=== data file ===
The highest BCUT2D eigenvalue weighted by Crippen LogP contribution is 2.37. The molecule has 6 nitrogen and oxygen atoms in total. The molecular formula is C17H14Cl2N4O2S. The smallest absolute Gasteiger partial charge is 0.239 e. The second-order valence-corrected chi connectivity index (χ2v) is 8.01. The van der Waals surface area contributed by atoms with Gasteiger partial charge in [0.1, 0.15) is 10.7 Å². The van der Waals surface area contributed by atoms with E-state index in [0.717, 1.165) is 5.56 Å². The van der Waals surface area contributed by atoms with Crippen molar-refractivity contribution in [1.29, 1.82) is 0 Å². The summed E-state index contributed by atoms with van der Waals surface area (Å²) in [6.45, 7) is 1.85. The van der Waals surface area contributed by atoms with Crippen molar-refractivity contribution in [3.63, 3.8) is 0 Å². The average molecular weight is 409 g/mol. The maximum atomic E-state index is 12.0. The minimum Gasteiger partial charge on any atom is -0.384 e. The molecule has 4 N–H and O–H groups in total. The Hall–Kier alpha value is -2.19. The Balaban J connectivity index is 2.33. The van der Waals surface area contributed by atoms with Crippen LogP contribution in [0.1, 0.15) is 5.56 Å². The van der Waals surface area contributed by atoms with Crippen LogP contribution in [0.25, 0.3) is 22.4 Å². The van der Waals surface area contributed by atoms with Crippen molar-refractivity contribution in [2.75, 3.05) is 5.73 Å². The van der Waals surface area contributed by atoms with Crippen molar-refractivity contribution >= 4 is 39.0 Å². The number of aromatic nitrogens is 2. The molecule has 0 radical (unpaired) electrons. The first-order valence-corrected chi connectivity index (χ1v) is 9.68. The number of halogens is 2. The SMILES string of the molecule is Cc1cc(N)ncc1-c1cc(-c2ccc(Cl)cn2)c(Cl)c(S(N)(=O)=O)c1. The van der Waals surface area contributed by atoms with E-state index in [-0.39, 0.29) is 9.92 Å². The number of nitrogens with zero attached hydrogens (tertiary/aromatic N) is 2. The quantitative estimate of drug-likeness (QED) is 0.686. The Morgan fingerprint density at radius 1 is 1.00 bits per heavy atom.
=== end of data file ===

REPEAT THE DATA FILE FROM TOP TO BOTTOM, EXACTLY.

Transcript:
The highest BCUT2D eigenvalue weighted by Crippen LogP contribution is 2.37. The molecule has 6 nitrogen and oxygen atoms in total. The molecular formula is C17H14Cl2N4O2S. The smallest absolute Gasteiger partial charge is 0.239 e. The second-order valence-corrected chi connectivity index (χ2v) is 8.01. The van der Waals surface area contributed by atoms with Gasteiger partial charge in [0.1, 0.15) is 10.7 Å². The van der Waals surface area contributed by atoms with E-state index in [0.717, 1.165) is 5.56 Å². The van der Waals surface area contributed by atoms with Crippen molar-refractivity contribution in [1.29, 1.82) is 0 Å². The summed E-state index contributed by atoms with van der Waals surface area (Å²) in [6.45, 7) is 1.85. The van der Waals surface area contributed by atoms with Crippen molar-refractivity contribution in [3.63, 3.8) is 0 Å². The average molecular weight is 409 g/mol. The maximum atomic E-state index is 12.0. The minimum Gasteiger partial charge on any atom is -0.384 e. The molecule has 4 N–H and O–H groups in total. The Hall–Kier alpha value is -2.19. The Balaban J connectivity index is 2.33. The van der Waals surface area contributed by atoms with Crippen LogP contribution in [0.1, 0.15) is 5.56 Å². The van der Waals surface area contributed by atoms with Crippen LogP contribution in [0.25, 0.3) is 22.4 Å². The van der Waals surface area contributed by atoms with Crippen molar-refractivity contribution in [2.75, 3.05) is 5.73 Å². The van der Waals surface area contributed by atoms with Crippen molar-refractivity contribution >= 4 is 39.0 Å². The number of aromatic nitrogens is 2. The molecule has 0 radical (unpaired) electrons. The first-order valence-corrected chi connectivity index (χ1v) is 9.68. The number of halogens is 2. The SMILES string of the molecule is Cc1cc(N)ncc1-c1cc(-c2ccc(Cl)cn2)c(Cl)c(S(N)(=O)=O)c1. The van der Waals surface area contributed by atoms with E-state index in [-0.39, 0.29) is 9.92 Å². The number of nitrogens with zero attached hydrogens (tertiary/aromatic N) is 2. The quantitative estimate of drug-likeness (QED) is 0.686. The Morgan fingerprint density at radius 1 is 1.00 bits per heavy atom.